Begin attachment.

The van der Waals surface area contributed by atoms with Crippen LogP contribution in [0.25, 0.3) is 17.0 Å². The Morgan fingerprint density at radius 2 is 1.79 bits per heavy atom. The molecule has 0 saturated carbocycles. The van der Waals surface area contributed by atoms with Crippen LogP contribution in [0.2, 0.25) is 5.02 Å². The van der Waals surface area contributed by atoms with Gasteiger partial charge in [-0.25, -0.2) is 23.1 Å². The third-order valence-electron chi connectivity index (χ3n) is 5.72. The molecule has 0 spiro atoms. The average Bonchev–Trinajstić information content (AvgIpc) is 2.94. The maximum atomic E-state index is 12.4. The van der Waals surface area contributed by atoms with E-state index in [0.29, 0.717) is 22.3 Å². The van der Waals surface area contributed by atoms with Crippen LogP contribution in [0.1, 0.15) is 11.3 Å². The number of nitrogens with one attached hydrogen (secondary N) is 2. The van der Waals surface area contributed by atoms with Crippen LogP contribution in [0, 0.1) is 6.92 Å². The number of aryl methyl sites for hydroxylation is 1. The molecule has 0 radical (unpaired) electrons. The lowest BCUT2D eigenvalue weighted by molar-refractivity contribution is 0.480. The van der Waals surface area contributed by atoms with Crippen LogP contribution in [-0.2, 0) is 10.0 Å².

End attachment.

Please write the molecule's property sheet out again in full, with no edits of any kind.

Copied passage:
The van der Waals surface area contributed by atoms with Crippen LogP contribution in [0.25, 0.3) is 17.0 Å². The Morgan fingerprint density at radius 2 is 1.79 bits per heavy atom. The molecule has 0 saturated carbocycles. The van der Waals surface area contributed by atoms with Crippen LogP contribution in [0.2, 0.25) is 5.02 Å². The van der Waals surface area contributed by atoms with Gasteiger partial charge in [-0.25, -0.2) is 23.1 Å². The third-order valence-electron chi connectivity index (χ3n) is 5.72. The molecule has 0 spiro atoms. The average Bonchev–Trinajstić information content (AvgIpc) is 2.94. The maximum atomic E-state index is 12.4. The van der Waals surface area contributed by atoms with E-state index in [0.29, 0.717) is 22.3 Å². The van der Waals surface area contributed by atoms with Crippen LogP contribution in [0.1, 0.15) is 11.3 Å². The number of nitrogens with one attached hydrogen (secondary N) is 2. The van der Waals surface area contributed by atoms with Crippen LogP contribution in [0, 0.1) is 6.92 Å². The number of aryl methyl sites for hydroxylation is 1. The molecule has 0 radical (unpaired) electrons. The lowest BCUT2D eigenvalue weighted by molar-refractivity contribution is 0.480. The van der Waals surface area contributed by atoms with Crippen LogP contribution in [-0.2, 0) is 10.0 Å².